I realize that on many levels the author (Gunter Grass) of the original book upon which this was based was writing about the rise of fascism in Germany and elsewhere. I get that on an intellectual level, and I understand that this is an important topic. Films like Haneke’s Das Weisse Band offer a similar story and with similarly hateful children. But Die Blechtrommel borders on the pornographic at times despite having no nudity.
I honestly don’t know what else to say. That this film has great critical acclaim can only be explained in a few ways. It’s entirely possible that I have no idea what I’m talking about, and this film is truly a masterpiece. It’s also entirely possible that a bunch of critics got together to push this over on the rest of us and claim its importance. I don’t know. All I know is that it was something terrible to me and that I don’t ever want to see it again.
Frequent readers of this blog know that I don’t pull out the f-bomb very often, but there are times when I am moved to do so, and almost always regarding something that I find really detestable. So, if you’re sensitive, cover your eyes. I hate this fucking film. I hate this fucking kid. I hate his screaming, his fucking drum, and the idea that filming a sex scene between a physical child and a grown woman is something that somehow made it onto celluloid. I don’t offend easily and I’ve never been a prude, but this is fucking disgusting. It’s made no better by the fact that David Bennent was 11 at the time of this filming and Katharina Thalbach was 24. Just…no. Fuck you, movie, and Volker Schlondorff, and Gunter Grass, and everybody else. I want to rub bleach on my eye sockets and brain.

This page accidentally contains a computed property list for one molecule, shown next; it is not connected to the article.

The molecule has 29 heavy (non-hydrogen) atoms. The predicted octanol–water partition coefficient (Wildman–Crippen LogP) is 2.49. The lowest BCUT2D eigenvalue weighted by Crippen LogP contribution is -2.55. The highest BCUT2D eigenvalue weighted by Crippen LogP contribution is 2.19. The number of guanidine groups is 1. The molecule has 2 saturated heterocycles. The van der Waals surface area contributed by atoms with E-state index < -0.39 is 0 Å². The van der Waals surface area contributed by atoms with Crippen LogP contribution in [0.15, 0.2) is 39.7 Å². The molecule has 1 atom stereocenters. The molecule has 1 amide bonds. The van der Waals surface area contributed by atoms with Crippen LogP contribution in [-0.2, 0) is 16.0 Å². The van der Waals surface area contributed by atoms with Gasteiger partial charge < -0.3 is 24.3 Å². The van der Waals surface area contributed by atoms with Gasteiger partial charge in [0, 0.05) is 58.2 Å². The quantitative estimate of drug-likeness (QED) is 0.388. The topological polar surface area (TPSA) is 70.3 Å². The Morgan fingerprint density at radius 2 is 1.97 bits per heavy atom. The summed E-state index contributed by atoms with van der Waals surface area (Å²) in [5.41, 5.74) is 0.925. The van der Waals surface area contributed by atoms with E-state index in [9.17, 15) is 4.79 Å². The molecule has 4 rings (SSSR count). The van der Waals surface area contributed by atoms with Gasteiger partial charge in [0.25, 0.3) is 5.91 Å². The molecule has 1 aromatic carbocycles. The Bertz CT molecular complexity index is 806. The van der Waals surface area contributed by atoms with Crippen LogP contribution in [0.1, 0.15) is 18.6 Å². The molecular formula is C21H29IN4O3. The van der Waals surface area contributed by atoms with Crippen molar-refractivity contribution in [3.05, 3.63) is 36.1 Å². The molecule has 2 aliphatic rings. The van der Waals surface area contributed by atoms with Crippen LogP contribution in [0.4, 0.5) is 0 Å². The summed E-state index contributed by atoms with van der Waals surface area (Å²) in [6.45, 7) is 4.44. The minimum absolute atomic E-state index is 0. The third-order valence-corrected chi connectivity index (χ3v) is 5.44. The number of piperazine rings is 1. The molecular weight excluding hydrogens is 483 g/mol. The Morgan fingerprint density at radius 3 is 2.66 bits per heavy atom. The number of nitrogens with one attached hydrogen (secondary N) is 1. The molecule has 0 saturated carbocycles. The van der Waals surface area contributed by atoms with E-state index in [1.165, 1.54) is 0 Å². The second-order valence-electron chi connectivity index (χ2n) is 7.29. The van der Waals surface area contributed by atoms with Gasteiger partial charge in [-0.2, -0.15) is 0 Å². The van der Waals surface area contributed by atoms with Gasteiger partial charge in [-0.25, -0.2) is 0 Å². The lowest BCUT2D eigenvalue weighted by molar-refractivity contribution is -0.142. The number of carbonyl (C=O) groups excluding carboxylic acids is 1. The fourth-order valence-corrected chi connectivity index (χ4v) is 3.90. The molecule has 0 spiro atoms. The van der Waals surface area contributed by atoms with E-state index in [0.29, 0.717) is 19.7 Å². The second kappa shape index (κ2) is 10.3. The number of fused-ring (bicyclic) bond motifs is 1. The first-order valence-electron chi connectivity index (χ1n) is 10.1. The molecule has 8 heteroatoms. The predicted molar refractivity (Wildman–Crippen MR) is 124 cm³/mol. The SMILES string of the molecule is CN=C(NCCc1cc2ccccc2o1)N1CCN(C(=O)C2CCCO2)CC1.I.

Fuck it. I’m done with this film.
Why to watch Die Blechtrommel: Only because you have to for list completion.
Why not to watch: It’s hateful.
Ohhhhhhh my... Steve did NOT like this one! I certainly agree that this wasn't a pleasant film experience for me, but I don't think I was as turned off as you. Grotesquely fascinated, perhaps. I remember it being very weird. That kd was weird.ReplyDelete
Regardless, I like your review.
There have only been a few times my dislike of a film has been this violent. So far, it's about once a year. The last time was Last Year at Marienbad.Delete
Oh, Last Year at Marienbad. Have you ever seen Eddie Izzard's 'Dressed to Kill?'. In it, he makes a joke about stuffy dramas having characters who are arranging matches. I always think of Marienbad when he says that.Delete
"I'm arranging matches, Sebastian."Delete
Marienbad was the film that turned this blog from PG-13 into R-ratings territory. My reaction to that film was both visceral and violent.
Well, I don't think it's a masterpiece, but I did find it more palatable than you. It was entertaining (sans that nasty scene your described above) in a strange way. I, however, fully agree about how detestable Salo was.ReplyDelete
Salo is one of those films that I think is impossible to actually like. I can sort of see respecting it, but liking it? The idea terrifies me.Delete
Horrible movie. I see we are on the same page here. If only it had the redeeming element of s point, but I did not see any.ReplyDelete
It's clearly an alegory for the rise of fascism, but there are better ways to do that.Delete